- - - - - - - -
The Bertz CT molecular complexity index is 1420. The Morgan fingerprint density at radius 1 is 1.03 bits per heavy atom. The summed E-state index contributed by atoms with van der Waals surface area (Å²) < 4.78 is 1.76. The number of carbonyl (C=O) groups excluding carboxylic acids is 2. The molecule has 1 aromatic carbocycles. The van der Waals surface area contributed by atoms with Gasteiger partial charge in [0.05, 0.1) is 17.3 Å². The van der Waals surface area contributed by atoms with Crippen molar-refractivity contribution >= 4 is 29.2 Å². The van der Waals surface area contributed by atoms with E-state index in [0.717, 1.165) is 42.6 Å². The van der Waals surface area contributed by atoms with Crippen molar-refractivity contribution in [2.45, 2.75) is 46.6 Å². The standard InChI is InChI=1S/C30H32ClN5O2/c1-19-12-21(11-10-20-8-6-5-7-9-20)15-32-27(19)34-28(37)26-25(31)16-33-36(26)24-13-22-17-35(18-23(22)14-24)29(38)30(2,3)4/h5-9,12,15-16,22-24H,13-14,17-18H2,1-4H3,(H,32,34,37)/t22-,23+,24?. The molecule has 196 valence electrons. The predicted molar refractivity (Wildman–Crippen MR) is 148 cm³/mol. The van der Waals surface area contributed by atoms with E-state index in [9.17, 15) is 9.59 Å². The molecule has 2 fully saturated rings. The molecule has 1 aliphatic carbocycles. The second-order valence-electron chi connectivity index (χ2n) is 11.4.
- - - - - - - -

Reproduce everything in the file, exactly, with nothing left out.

The Bertz CT molecular complexity index is 1420. The Morgan fingerprint density at radius 1 is 1.03 bits per heavy atom. The summed E-state index contributed by atoms with van der Waals surface area (Å²) < 4.78 is 1.76. The number of carbonyl (C=O) groups excluding carboxylic acids is 2. The molecule has 1 aromatic carbocycles. The van der Waals surface area contributed by atoms with Gasteiger partial charge in [0.05, 0.1) is 17.3 Å². The van der Waals surface area contributed by atoms with Crippen molar-refractivity contribution >= 4 is 29.2 Å². The van der Waals surface area contributed by atoms with E-state index in [0.717, 1.165) is 42.6 Å². The van der Waals surface area contributed by atoms with Crippen molar-refractivity contribution in [2.45, 2.75) is 46.6 Å². The standard InChI is InChI=1S/C30H32ClN5O2/c1-19-12-21(11-10-20-8-6-5-7-9-20)15-32-27(19)34-28(37)26-25(31)16-33-36(26)24-13-22-17-35(18-23(22)14-24)29(38)30(2,3)4/h5-9,12,15-16,22-24H,13-14,17-18H2,1-4H3,(H,32,34,37)/t22-,23+,24?. The molecule has 196 valence electrons. The predicted molar refractivity (Wildman–Crippen MR) is 148 cm³/mol. The van der Waals surface area contributed by atoms with E-state index in [9.17, 15) is 9.59 Å². The molecule has 2 fully saturated rings. The molecule has 1 aliphatic carbocycles. The second-order valence-electron chi connectivity index (χ2n) is 11.4.